(Adds details from interview and background, paragraphs 3-12)
By Allison Lampert
MONTREAL, June 23 (Reuters) - The United Nations aviation agency will hold a special hearing next Friday on Qatar’s request to reopen Gulf airspace that was closed to its flights during a major diplomatic dispute with other Arab powers, its transport minister said on Friday.
Jassim Saif Al Sulaiti told Reuters the Gulf state was pushing to “get more routes for Qatar” and wants the International Civil Aviation Organization (ICAO) to open international air routes over Gulf waters currently managed by the United Arab Emirates.
The UAE is among four countries, including Saudi Arabia, Bahrain and Egypt, that have closed their airspace to Qatar, forcing state-owned Qatar Airways to fly longer, more expensive routes.
The four Arab states that imposed a boycott on Qatar have issued an ultimatum to Doha to close Al Jazeera television, curb ties with Iran, shut a Turkish base and pay reparations. It appears compliance would be difficult with the far-reaching demands.
A decision on Friday by the Montreal-headquartered ICAO to hold the briefing next week follows concerns by Qatar Airways chief executive Akbar Al-Baker, who recently suggested the U.N agency was not working quickly enough to resolve the dispute.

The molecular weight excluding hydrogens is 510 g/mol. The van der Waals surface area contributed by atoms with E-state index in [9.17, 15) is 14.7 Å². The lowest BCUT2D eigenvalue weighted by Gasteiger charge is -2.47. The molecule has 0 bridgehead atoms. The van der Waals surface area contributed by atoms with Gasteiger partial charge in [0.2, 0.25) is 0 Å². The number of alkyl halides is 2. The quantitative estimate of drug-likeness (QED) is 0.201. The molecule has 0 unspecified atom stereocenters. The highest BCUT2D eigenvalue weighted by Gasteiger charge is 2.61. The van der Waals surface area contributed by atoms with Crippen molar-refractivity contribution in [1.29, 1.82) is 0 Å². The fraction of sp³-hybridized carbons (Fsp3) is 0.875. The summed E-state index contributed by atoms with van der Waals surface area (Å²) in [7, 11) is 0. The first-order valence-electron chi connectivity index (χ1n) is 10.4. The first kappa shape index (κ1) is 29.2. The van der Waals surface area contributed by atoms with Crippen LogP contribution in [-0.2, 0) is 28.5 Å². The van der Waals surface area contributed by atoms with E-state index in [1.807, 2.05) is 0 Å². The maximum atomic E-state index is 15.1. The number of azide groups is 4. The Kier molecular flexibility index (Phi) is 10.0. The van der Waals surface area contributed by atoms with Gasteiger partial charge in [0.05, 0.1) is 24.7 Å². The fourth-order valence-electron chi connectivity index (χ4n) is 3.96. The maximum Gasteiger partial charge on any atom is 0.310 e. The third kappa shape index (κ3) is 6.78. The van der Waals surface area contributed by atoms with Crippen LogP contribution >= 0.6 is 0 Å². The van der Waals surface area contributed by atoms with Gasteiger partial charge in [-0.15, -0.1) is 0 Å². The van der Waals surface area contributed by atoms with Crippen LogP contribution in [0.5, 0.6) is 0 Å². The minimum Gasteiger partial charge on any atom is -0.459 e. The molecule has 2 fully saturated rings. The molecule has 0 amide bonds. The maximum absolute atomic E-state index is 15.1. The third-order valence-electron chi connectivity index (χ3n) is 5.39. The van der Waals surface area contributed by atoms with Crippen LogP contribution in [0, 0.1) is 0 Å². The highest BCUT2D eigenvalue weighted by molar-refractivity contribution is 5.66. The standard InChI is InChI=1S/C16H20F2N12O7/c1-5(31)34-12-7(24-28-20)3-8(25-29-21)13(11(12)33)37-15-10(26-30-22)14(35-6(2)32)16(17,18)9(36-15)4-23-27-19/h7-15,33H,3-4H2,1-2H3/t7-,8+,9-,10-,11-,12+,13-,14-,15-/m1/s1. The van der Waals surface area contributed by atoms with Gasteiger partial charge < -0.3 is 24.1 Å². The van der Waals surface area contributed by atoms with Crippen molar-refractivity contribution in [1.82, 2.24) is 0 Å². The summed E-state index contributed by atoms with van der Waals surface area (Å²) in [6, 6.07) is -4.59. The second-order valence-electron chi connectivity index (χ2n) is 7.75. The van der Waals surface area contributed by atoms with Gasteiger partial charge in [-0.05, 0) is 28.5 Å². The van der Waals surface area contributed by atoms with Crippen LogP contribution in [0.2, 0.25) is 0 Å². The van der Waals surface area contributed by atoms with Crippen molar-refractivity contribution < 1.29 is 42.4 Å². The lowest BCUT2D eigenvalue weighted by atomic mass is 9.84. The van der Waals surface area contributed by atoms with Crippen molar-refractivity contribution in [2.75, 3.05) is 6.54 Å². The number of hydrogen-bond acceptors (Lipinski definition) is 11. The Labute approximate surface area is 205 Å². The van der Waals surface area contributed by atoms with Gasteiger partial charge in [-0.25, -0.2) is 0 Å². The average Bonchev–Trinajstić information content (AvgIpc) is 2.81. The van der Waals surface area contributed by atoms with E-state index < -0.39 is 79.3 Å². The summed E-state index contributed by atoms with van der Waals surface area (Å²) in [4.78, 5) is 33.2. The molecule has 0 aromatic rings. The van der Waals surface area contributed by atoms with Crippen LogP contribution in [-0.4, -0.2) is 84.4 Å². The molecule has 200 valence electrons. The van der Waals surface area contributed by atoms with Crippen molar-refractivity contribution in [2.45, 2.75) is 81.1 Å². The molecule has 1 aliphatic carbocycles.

By contrast, Al Sulaiti said he trusted ICAO to find a solution to the dispute, and “take action very quickly.”
ICAO’s 36-state governing council can act to settle the overflights row presented by Qatar, but such interventions are rare and time-consuming because the specialized UN agency usually negotiates disputes diplomatically through consensus.
ICAO cannot impose rules on states, but regulators from its 191-member countries almost always adopt and enforce its international aviation standards.
Qatar has asked ICAO to use a dispute resolution mechanism in the Chicago Convention, a 1944 treaty that created the agency and set rules for international aviation.
Article 84 says that if two states cannot resolve a dispute related to the convention through negotiation, one can ask the council to settle it, although the process is long.
It took years to resolve a dispute in the late 1990s between Cuba and the United States, which would not allow Cuban carriers to fly through U.S. airspace on the way to Canada because of Washington’s economic embargo on Cuba, said Armand de Mestral, a professor emeritus of international law at McGill University.
Cuba was eventually allowed to resume flights with restrictions, a precedent that would bolster Qatar’s case, he said. (Reporting by Allison Lampert; Editing by Jonathan Oatis and David Gregorio)